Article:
“For me to be working on the other side of the world but for the same company I started with is a huge honour. Every day I wake up and feel like I am in a dream!” – Laura C Hay
Laura C Hay is a brand ambassador with Chivas Brothers in Australia, where she has been based for 18 months. Previously, she was based at The Glenlivet, a few doors down from where she grew up, and has worked in the industry for 10 years.
In this interview, she speaks about the loneliness of working in the middle of nowhere, the great friends she’s made in the whisky industry and why she’s glad she didn’t give up on her whisky dreams to work for ASDA.
How did you get involved in working in whisky?
In March 2002 when I moved home after college – home being three doors along from The Glenlivet distillery. I was sure I was going to end up working in Walkers shortbread factory, but instead I took a job as a tour-guide at The Glenlivet Visitor Centre. Wisest move I have ever made.
My passion for whisky first came from the production side. I wanted to know everything…I read so many books that I found around the distillery. I was also so privileged to work and live around people who had been in the industry for years. They answered any questions I had. They told me amazing stories about years gone by and how everything has changed. I found it fascinating!!
Was there a particular dram that really made you fall for whisky?
I’ve tried so many whiskies over the years it is really hard to pick one that stands out. However if I think back to before I worked with whisky I can remember the time I fell in love with it.
I was just turned 18 (I am saying this for legal purposes…I may of been slightly younger!) and I was up in Glenlivet visiting from college. I had always been a beer girl and my step-dad had decided it was time to introduce me to the world of whisky. We literally have thousands of bottles of whisky around our home in Glenlivet. He gave me a dram of The Glenlivet 18 years and a dram of Bowmore 17 years. I sat and nosed for ages and took my time over them. That was the moment I knew I loved whisky, the moment I awoke to the different aromas and flavours.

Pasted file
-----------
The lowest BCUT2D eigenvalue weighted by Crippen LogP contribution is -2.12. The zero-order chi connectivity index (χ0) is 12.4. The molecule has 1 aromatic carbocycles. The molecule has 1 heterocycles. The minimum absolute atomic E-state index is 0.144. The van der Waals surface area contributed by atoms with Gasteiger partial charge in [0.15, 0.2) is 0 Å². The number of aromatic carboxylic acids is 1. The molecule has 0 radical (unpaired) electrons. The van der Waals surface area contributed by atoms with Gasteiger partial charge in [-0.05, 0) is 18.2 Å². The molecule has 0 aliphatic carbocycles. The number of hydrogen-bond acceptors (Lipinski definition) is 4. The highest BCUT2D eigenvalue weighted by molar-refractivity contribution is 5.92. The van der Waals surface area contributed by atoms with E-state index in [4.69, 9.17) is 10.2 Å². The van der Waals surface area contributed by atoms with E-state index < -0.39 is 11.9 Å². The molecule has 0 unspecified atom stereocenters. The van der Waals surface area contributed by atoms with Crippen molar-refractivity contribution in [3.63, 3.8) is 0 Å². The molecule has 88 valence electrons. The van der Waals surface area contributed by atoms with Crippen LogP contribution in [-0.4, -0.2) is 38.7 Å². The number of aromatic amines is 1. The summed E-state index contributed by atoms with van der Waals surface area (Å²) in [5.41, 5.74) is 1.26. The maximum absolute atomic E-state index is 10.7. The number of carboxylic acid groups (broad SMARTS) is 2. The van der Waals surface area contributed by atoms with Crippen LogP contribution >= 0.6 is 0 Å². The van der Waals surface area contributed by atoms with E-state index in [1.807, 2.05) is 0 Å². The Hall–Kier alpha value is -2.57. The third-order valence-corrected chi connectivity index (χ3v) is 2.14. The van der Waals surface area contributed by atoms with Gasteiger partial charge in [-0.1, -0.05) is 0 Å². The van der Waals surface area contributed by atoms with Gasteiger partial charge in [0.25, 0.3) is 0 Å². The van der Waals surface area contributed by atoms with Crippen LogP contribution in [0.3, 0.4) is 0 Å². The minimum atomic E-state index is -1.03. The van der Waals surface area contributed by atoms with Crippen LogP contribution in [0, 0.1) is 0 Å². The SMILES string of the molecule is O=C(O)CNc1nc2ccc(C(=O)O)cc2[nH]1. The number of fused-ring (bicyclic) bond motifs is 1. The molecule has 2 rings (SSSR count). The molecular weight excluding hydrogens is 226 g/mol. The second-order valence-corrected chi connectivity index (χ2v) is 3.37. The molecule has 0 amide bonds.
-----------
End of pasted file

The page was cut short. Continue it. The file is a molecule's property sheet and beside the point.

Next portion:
You’re my first ‘Whisky Woman’ from Australia. How different is the market there?
I am proud to be your first “whisky woman” in Australia! I have been out here for a year and a half now, traveling around and also working independently before I took the role on of Brand Ambassador of Chivas Brothers. To compare the market to home is a little misty as I am now used to the goings-on out here in Oz. At first I have to say it was rather daunting!
I do at times, feel very much removed as I am so used to being enveloped with distilleries and whisky people. Out here I have to “paint the picture” better for people to understand and fall in love with whisky. I like that as I love a challenge. In Scotland most people know a little about whisky. In Australia it’s still a very new market and it has really only been in the last 6 months to a year that whisky is taking off, especially, in Sydney and Melbourne. There are a lot of lovely wee boutique bars opening up, many of which are themed on the prohibition era, speak-easy style. Whisky, along with other unusual spirits, are becoming easier to find while the range of whiskies has definitely grown, and very fast. People in Australia are also hungry for more information on the whisky industry and are super enthusiastic.
Another amazing thing is the cocktail scene out here. Cocktails have never tasted so good! Being from the highlands of Scotland, I used be against the whisky cocktail thing but I have undoubtedly changed my mind. I’ve met so many amazingly talented people that create the most exciting whisky cocktails I have ever tried and this is another way whisky has definitely elbowed its way in.
I am so very proud to be out here and educate all types of people in the history of Chivas and the Scotch industry but at the same time I am learning too. It can be scary but that is the exciting part – everyday is a school day!
You have been involved in the world of whisky for more than 10 years. What changes have you seen?